help on selecting a proper statistical test - (Jun/12/2006 )

Hi, I'm looking at a set of genes under 3 different treatment A, B and C. The purpose of the study is to find out genes that expressed differently in C from the AVERAGE of A and B. So it's different from the regular ANOVA test. Does anyone have suggestions on what test to do or what kind of manipulations are needed on the data set? Thanks.

QUOTE (elad @ Jun 13 2006, 12:36 AM)
Hi, I'm looking at a set of genes under 3 different treatment A, B and C. The purpose of the study is to find out genes that expressed differently in C from the AVERAGE of A and B. So it's different from the regular ANOVA test. Does anyone have suggestions on what test to do or what kind of manipulations are needed on the data set? Thanks.

Hi,

there are several things one should know before statistics: 1. what kind of data (frequencies, measurements, binary)? 2. Are data normal distributed and variances homogene (in case of measurements)? Check with box plots and tests (e.g. Levene, KS-test)
In the easiest case (data normal are distributed and variances are homogene, or they are after transformation) you can perform one way ANOVA to check if there are differences at all. Then you can make multiple comparisons. In your case a priori contrasts seem useful as you have already a hypothesis how the results may be i.e. c>or< (a+/2. These contrasts are also called orthogonal or linear contrasts and in many stat software implemented e.g. in SPSS under GLM oneway, contrasts or SAS (e.g. proc multtest). But I don't know if SPSS performs more complex contrasts, then SAS or R is better.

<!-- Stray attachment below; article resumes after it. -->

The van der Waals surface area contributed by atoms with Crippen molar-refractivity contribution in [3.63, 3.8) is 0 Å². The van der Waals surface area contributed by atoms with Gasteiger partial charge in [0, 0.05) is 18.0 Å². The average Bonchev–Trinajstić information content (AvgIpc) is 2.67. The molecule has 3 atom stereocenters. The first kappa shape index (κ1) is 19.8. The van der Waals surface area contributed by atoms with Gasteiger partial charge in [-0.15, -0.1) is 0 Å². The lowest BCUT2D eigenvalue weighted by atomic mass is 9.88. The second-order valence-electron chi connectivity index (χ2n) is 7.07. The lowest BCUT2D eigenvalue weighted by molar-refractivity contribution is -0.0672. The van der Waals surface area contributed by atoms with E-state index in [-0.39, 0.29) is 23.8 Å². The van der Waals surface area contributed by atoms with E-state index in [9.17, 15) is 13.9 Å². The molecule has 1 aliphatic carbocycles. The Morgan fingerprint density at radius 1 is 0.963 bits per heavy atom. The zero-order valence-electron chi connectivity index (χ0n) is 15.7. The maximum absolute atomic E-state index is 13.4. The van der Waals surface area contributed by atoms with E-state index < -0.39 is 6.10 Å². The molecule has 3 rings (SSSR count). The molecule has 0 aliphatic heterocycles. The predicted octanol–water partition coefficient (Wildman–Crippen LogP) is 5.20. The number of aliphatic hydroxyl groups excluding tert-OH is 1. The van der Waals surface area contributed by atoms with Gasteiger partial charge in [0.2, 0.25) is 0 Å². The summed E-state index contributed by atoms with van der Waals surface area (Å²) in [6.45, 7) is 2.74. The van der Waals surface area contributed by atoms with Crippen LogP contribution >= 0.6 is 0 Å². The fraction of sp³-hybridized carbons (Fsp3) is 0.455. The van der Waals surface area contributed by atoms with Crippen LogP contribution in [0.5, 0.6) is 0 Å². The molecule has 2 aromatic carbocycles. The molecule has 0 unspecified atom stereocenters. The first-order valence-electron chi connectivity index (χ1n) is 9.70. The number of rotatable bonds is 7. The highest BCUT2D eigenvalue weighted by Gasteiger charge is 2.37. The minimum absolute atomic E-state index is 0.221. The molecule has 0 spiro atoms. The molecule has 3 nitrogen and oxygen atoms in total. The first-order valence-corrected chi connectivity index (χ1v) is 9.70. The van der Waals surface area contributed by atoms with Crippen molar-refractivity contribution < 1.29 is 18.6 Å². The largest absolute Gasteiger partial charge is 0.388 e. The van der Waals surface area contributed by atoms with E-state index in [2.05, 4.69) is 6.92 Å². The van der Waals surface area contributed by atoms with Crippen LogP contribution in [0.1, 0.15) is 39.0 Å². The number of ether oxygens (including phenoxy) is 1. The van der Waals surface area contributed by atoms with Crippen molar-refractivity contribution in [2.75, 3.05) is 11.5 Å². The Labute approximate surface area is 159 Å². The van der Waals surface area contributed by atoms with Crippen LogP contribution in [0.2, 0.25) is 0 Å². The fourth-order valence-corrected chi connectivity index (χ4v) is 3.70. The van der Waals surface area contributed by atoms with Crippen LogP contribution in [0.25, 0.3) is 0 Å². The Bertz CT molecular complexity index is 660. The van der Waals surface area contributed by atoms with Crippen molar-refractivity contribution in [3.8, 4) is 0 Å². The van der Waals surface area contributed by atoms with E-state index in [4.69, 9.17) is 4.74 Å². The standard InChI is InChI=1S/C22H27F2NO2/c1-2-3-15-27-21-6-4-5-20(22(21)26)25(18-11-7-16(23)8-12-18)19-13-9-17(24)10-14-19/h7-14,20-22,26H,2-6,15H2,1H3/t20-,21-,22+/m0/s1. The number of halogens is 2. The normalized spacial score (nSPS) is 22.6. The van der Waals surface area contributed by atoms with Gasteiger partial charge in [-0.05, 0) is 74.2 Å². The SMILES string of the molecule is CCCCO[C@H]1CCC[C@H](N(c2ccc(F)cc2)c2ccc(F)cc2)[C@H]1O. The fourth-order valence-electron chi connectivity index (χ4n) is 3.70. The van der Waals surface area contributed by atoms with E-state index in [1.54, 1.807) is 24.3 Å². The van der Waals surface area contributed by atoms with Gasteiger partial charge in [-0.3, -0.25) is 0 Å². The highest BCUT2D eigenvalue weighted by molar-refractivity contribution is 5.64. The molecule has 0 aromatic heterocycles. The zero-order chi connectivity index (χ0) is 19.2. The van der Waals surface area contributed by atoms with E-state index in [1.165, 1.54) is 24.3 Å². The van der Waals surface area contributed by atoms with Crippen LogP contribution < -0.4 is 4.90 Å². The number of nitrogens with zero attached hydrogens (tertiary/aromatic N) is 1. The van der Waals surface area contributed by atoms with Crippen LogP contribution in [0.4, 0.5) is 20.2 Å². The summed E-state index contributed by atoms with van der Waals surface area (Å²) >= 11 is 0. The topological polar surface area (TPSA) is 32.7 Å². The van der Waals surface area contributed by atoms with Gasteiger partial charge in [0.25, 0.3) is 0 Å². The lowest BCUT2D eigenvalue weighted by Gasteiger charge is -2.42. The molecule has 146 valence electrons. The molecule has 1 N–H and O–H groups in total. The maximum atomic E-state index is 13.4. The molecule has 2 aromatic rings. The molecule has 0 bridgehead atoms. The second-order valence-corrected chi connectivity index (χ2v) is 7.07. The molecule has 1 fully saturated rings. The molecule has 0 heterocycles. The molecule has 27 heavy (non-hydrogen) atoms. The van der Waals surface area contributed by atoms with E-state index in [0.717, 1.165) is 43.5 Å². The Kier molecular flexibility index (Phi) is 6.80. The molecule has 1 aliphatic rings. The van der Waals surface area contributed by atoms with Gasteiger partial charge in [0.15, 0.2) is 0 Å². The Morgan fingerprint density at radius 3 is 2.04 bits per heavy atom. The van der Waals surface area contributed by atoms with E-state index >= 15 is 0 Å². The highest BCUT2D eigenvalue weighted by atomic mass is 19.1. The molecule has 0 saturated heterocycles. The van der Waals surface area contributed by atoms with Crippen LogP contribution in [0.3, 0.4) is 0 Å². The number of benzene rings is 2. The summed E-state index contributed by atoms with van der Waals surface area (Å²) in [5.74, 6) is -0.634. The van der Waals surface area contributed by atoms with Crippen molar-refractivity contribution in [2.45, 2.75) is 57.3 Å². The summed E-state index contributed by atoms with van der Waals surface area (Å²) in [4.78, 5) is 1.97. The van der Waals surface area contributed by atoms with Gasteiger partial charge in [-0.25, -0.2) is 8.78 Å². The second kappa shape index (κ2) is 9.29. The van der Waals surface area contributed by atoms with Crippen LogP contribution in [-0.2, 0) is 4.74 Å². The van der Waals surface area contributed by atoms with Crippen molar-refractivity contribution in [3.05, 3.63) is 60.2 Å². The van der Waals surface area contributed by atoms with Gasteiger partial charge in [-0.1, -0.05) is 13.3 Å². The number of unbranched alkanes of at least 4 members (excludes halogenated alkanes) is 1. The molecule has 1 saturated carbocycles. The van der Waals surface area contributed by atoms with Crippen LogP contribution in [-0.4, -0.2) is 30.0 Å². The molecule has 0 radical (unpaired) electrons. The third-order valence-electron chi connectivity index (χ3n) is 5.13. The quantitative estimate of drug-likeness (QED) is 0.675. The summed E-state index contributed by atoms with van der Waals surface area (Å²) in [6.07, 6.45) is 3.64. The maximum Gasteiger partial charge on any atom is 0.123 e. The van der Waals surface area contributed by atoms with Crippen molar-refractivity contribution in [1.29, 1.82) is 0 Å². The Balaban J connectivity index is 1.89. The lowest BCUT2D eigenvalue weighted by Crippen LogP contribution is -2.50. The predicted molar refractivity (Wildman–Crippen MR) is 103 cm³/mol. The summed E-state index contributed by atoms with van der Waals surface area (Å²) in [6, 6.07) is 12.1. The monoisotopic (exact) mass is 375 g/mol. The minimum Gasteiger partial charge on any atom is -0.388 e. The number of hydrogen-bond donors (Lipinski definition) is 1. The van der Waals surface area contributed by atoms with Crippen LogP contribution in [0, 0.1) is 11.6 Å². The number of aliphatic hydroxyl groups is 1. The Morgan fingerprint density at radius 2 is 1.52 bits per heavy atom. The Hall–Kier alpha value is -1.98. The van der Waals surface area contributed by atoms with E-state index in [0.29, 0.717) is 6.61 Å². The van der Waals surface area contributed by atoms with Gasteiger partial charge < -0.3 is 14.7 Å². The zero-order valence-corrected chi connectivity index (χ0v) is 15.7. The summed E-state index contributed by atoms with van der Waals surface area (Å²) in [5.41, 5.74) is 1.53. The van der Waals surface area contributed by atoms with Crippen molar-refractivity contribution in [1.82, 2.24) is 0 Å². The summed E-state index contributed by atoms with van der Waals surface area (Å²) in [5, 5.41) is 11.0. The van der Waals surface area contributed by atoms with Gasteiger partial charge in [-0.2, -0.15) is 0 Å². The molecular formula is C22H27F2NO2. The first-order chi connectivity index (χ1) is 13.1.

In case of other data its more difficult ;-)

-hobglobin-

Hi,

there are several things one should know before statistics: 1. what kind of data (frequencies, measurements, binary)? 2. Are data normal distributed and variances homogene (in case of measurements)? Check with box plots and tests (e.g. Levene, KS-test)
In the easiest case (data normal are distributed and variances are homogene, or they are after transformation) you can perform one way ANOVA to check if there are differences at all. Then you can make multiple comparisons. In your case a priori contrasts seem useful as you have already a hypothesis how the results may be i.e. c>or< (A+/2. These contrasts are also called orthogonal or linear contrasts and in many stat software implemented e.g. in SPSS under GLM oneway, contrasts or SAS (e.g. proc multtest). But I don't know if SPSS performs more complex contrasts, then SAS or R is better.
In case of other data its more difficult ;-)
[/quote]

Sorry the smiley is not disappearing, should be a "B" with brake.

-hobglobin-